Incident Response FAQ (Section Four)


This template can be used to guide development of "frequently asked questions" information to include as part of a notification letter, website or other materials concerning a specific security incident. Answers to questions in this template are examples only. They need to be adjusted for the unique circumstances of the incident.

Individuals potentially affected by an incident will have varying levels of computing knowledge - possibly none. It is, therefore, critical that explanations of the incident, the potential for impact on them, and steps they should take, if any, be communicated in clear and concise terms. Institutions should carefully consider the specific information these individuals will want to know and address only those issues. Explanations should be short, to the point, and free of technical jargon.

If a hotline is setup, the institution will need a mechanism for gathering the questions and answers being provided via the hotline so the online FAQ is updated frequently and appropriately.

Question: I received a notification via e-mail/letter from (institution name) about a computer security incident. Does that mean someone stole my personal information?

Example Answer: No. The (institution name)'s investigation into this incident revealed that an unauthorized person gained control of a computer containing a confidential file. It is possible the intruder's intent was to either disrupt normal business or use the computer's processing power to launch similar attacks on other computers. He or she may not have been aware the confidential file was stored on this computer. We do not have sufficient evidence, however, that the file was not acquired. The (institution name) has, therefore, taken the precautionary measure of distributing an advisory to all individuals whose information was in the file, so that they can take appropriate steps if concerned. Thus far, there have been no reports of unauthorized use of personal information as a result of this computer security breach.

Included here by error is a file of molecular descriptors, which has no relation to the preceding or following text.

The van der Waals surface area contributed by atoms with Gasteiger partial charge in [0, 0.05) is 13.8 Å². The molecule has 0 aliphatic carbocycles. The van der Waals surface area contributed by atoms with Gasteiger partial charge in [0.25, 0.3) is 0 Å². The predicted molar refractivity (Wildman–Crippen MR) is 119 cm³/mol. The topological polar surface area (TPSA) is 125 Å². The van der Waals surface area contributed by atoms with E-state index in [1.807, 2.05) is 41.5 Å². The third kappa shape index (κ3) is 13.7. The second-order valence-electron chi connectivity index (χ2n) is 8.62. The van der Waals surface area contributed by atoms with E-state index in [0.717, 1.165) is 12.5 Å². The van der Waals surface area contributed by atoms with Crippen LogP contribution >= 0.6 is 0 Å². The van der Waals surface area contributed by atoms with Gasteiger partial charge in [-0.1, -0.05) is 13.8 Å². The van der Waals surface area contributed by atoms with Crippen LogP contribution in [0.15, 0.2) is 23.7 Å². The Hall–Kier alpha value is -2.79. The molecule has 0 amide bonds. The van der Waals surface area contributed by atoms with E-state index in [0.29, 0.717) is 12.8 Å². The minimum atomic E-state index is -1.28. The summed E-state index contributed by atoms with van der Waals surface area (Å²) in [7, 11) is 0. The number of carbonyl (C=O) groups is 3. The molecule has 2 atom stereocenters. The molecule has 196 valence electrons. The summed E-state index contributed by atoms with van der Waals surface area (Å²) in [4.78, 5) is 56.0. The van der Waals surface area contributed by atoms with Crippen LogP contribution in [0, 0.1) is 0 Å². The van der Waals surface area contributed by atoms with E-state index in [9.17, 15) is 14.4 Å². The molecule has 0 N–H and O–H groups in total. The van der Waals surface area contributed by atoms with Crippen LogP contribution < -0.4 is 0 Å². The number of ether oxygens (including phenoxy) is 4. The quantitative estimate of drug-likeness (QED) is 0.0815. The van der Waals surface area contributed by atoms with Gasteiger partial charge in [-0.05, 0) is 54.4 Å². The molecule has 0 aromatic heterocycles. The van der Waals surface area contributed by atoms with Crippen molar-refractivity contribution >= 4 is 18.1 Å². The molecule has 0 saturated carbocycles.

Question: What personal information was involved? When was it available to the unauthorized person? And for how long?

Example Answer: The confidential file contained names, addresses, birth dates, and social security numbers of individuals who submitted applications for admission to the (institution name/school) in 2004. Current information indicates the unauthorized person gained control of the computer from September 1, 2005 to September 8, 2005.

Question: Is this information still at risk of disclosure to an unauthorized person?

Example Answer: The computer involved in this incident has been secured. The (institution name) is taking precautions to minimize future security risks.

Question. What should I do if I discover fraudulent use of my personal information?

Example Answer: Individuals whose personal information was involved in this incident can request a free initial (90 day) fraud alert to be placed on their credit files by calling any one of the three major national credit bureaus or completing an online form. Submit one online form request and all three agencies will add the fraud alert.